Naga Leader Isak Chisi Swu Dead: State of Peace accord?
Naga leader Isak Chisi Swu passed away recently after a prolonged illness. The leader along with Muivah led the Nationalist Socialist Council of Nagaland (NSCN-IM) for last 3 decades. Swu along with Muivah led one of the most dangerous insurgencies in the north east before they decided to come to the table for peace talks, in the mid-90s. After years of talks over several rounds held both in India and abroad by different governments at center, last year (August 2015) Naga Peace Accord was signed. This accord which is now described as a framework agreement is yet to be made public. His death has brought the focus back on the status of the Naga peace accord negotiations since the signing of a ‘framework agreement’ between the Centre and the NSCN-IM in August last year.
The roots of the insurgency are deep. In 1946, the Naga National Council urged the British not to hand their territory over to India. Since then, it has been a long and bloody resistance to break free from India. However, the Naga movement has suffered from splits and corruption over a long period of time.
Who was Isak Swu?
In the 1950s, Isak Chisi Swu joined the Naga National Council (NNC) and served in various capacities in the organization. Opposed to the Shillong Accord signed by the then NNC with the Centre, he formed the NSCN-IM in 1980 along with its General Secretary Thuingaleng Muivah, leading the insurgency in the Northeast for several years. Actual command lay solely with Muivah and he was the face of the deadly group involved in insurgencies, literally waging a war against the Indian state, intimidating civilians, imposing taxes, smuggling narcotics and arms and setting up smaller armed groups across the region.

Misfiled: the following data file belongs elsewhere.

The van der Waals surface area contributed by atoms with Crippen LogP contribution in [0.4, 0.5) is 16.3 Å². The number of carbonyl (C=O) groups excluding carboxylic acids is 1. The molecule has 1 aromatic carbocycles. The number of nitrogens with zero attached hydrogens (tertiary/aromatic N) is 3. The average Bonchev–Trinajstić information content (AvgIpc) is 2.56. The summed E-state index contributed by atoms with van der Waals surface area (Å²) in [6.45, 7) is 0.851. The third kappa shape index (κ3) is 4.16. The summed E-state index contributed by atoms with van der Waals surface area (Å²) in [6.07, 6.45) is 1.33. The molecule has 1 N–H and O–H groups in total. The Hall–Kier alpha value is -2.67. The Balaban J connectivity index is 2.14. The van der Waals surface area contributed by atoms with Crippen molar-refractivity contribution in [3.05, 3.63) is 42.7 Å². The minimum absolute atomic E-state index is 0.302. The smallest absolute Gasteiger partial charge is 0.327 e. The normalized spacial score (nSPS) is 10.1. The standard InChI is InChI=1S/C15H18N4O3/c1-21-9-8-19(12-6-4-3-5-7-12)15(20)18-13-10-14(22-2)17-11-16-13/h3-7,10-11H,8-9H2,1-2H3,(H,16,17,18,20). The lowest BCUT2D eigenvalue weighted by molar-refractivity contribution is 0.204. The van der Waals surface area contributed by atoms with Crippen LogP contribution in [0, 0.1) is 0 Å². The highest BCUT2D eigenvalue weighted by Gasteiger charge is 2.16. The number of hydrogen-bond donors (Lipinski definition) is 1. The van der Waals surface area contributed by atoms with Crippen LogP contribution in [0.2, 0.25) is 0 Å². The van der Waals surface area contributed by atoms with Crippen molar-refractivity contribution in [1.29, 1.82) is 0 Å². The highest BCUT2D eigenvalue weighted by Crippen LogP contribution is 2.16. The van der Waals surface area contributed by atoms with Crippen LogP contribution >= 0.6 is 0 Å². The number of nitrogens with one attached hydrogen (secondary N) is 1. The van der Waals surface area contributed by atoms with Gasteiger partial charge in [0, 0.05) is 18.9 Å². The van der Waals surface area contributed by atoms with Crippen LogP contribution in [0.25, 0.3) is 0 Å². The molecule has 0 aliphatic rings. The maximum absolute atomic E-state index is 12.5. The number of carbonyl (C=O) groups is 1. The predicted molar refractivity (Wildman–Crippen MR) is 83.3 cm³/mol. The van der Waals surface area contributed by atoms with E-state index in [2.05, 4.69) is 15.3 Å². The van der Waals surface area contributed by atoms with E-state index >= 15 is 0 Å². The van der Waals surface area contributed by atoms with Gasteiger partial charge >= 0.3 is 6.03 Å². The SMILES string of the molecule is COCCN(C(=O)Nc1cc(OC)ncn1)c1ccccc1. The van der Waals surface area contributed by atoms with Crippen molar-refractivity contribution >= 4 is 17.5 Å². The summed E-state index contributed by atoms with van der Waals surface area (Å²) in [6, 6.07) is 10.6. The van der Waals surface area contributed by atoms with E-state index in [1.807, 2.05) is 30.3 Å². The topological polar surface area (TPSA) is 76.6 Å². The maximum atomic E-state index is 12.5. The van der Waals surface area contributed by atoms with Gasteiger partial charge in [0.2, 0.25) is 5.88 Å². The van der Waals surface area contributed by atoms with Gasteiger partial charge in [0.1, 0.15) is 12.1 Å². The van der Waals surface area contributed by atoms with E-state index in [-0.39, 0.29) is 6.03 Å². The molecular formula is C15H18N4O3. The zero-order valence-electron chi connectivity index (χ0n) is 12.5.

Swu was the NSCN-IM Chairman who was a silent partner that provided the group legitimacy of claiming to be Naga outfit. Swu was always a shadow and not exactly a leader from whom the Nagas would expect anything. But he was still considered a Naga part unlike Muivah.
Role of Swu in Nagaland
Swu was important for the branding of NSCN- IM. I in NSCN-IM stands for Isak. It was an organization where the rank and file was Tangkhul tribe. Most of the leadership of NSCN-IM was Tangkhul which geographically and historically falls within Manipur. Hence, the Thangkuls are called “kaccha Nagas” and the major tribes do not see them as true representative of the Nagas of Nagaland. However, NSCN gained legitimacy within state of Nagaland where Muivah always wanted Swu next to him, who came from Sema Naga tribe.
Swu was the one who used to be peaceful during the meetings and though it has been not known how important his leadership was. Swu has said to be spent most of his life in his Bible studies, leaving Muivah to call the shots. He was a temperate influence on the movement. They both steered the movement asking for full independence, to greater autonomy to now working within the realms of the constitution itself. There may be slow down process in short term. The demise of Swu is big blow to the peace process and there can be a setback for party. The next process is to find a replacement to his leadership in Nagaland.
With great difficulty and enormous foresightedness India reorganized the north eastern states in 1971-1972. The first PM, as reported, had worked very hard in the region, for the region. The conflict between the forces of democracy and insurgency had been in operation after 1974 accord. Immediately thereafter, a group known as UDF with leader Vizol Angami who had contacts, with underground was allowed to form the government. Earlier group led by important leader of Nagaland Nationalist Council, was defeated. Thus, it is possible of the changeover.
The government is not talking to NSCN-IM. But because NSCN-IM is the biggest group, they are representatives of other groups whoever came on to board. So, they are representing the civil society. But, there are other civil society groups in Nagaland which opine that government is only meeting people who are from NSCN-IM or groups which are sympathetic to NSCN-IM which means they are talking to NSCN-IM and not to the Naga groups. Thus, it is a serious problem that only NSCN is considered and other groups are not taken into confidence.
The demand for integration of the Naga inhabited areas or Nagalim is a Muivah demand. Nagas of Nagaland do not want it.